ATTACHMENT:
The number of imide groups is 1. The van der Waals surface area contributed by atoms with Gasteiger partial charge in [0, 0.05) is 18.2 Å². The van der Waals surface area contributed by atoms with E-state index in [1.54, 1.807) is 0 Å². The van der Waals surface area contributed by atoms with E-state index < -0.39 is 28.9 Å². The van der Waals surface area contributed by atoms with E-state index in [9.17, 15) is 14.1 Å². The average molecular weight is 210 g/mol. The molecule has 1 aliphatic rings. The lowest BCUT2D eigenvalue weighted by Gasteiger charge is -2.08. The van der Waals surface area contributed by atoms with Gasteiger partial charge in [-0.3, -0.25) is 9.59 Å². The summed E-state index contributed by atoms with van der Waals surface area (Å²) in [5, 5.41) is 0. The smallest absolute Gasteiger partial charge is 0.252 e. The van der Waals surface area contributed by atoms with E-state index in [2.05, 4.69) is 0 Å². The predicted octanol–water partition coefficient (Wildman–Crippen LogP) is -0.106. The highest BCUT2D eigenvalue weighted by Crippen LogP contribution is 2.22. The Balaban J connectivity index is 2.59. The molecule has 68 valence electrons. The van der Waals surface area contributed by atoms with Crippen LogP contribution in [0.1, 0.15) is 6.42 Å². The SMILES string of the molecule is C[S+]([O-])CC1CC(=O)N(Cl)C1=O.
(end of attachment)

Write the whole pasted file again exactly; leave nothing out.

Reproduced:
The number of imide groups is 1. The van der Waals surface area contributed by atoms with Gasteiger partial charge in [0, 0.05) is 18.2 Å². The van der Waals surface area contributed by atoms with E-state index in [1.54, 1.807) is 0 Å². The van der Waals surface area contributed by atoms with E-state index < -0.39 is 28.9 Å². The van der Waals surface area contributed by atoms with E-state index in [9.17, 15) is 14.1 Å². The average molecular weight is 210 g/mol. The molecule has 1 aliphatic rings. The lowest BCUT2D eigenvalue weighted by Gasteiger charge is -2.08. The van der Waals surface area contributed by atoms with Gasteiger partial charge in [-0.3, -0.25) is 9.59 Å². The summed E-state index contributed by atoms with van der Waals surface area (Å²) in [5, 5.41) is 0. The smallest absolute Gasteiger partial charge is 0.252 e. The van der Waals surface area contributed by atoms with E-state index in [2.05, 4.69) is 0 Å². The predicted octanol–water partition coefficient (Wildman–Crippen LogP) is -0.106. The highest BCUT2D eigenvalue weighted by Crippen LogP contribution is 2.22. The Balaban J connectivity index is 2.59. The molecule has 68 valence electrons. The van der Waals surface area contributed by atoms with Crippen LogP contribution in [0.1, 0.15) is 6.42 Å². The SMILES string of the molecule is C[S+]([O-])CC1CC(=O)N(Cl)C1=O.